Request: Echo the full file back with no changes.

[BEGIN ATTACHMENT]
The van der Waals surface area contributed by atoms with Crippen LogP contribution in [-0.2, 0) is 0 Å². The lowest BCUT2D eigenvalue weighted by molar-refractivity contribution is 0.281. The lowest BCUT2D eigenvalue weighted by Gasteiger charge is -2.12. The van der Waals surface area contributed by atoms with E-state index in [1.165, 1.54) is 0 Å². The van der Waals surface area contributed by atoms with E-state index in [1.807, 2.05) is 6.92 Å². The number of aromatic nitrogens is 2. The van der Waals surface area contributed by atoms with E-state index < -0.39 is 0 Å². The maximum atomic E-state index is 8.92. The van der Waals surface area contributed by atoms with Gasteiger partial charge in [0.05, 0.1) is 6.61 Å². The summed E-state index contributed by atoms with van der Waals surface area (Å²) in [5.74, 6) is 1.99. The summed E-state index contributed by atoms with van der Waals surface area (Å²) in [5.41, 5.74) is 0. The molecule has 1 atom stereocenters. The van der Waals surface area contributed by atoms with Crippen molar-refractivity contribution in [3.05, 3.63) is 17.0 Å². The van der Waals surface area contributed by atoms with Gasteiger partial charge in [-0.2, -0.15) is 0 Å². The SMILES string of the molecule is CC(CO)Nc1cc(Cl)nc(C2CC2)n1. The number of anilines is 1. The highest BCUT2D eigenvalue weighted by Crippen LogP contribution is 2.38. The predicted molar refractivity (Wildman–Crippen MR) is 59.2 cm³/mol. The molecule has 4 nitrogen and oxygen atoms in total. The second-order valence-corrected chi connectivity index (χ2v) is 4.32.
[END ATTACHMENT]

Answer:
The van der Waals surface area contributed by atoms with Crippen LogP contribution in [-0.2, 0) is 0 Å². The lowest BCUT2D eigenvalue weighted by molar-refractivity contribution is 0.281. The lowest BCUT2D eigenvalue weighted by Gasteiger charge is -2.12. The van der Waals surface area contributed by atoms with E-state index in [1.165, 1.54) is 0 Å². The van der Waals surface area contributed by atoms with E-state index in [1.807, 2.05) is 6.92 Å². The number of aromatic nitrogens is 2. The van der Waals surface area contributed by atoms with E-state index < -0.39 is 0 Å². The maximum atomic E-state index is 8.92. The van der Waals surface area contributed by atoms with Gasteiger partial charge in [0.05, 0.1) is 6.61 Å². The summed E-state index contributed by atoms with van der Waals surface area (Å²) in [5.74, 6) is 1.99. The summed E-state index contributed by atoms with van der Waals surface area (Å²) in [5.41, 5.74) is 0. The molecule has 1 atom stereocenters. The van der Waals surface area contributed by atoms with Crippen molar-refractivity contribution in [3.05, 3.63) is 17.0 Å². The van der Waals surface area contributed by atoms with Gasteiger partial charge in [-0.2, -0.15) is 0 Å². The SMILES string of the molecule is CC(CO)Nc1cc(Cl)nc(C2CC2)n1. The number of anilines is 1. The highest BCUT2D eigenvalue weighted by Crippen LogP contribution is 2.38. The predicted molar refractivity (Wildman–Crippen MR) is 59.2 cm³/mol. The molecule has 4 nitrogen and oxygen atoms in total. The second-order valence-corrected chi connectivity index (χ2v) is 4.32.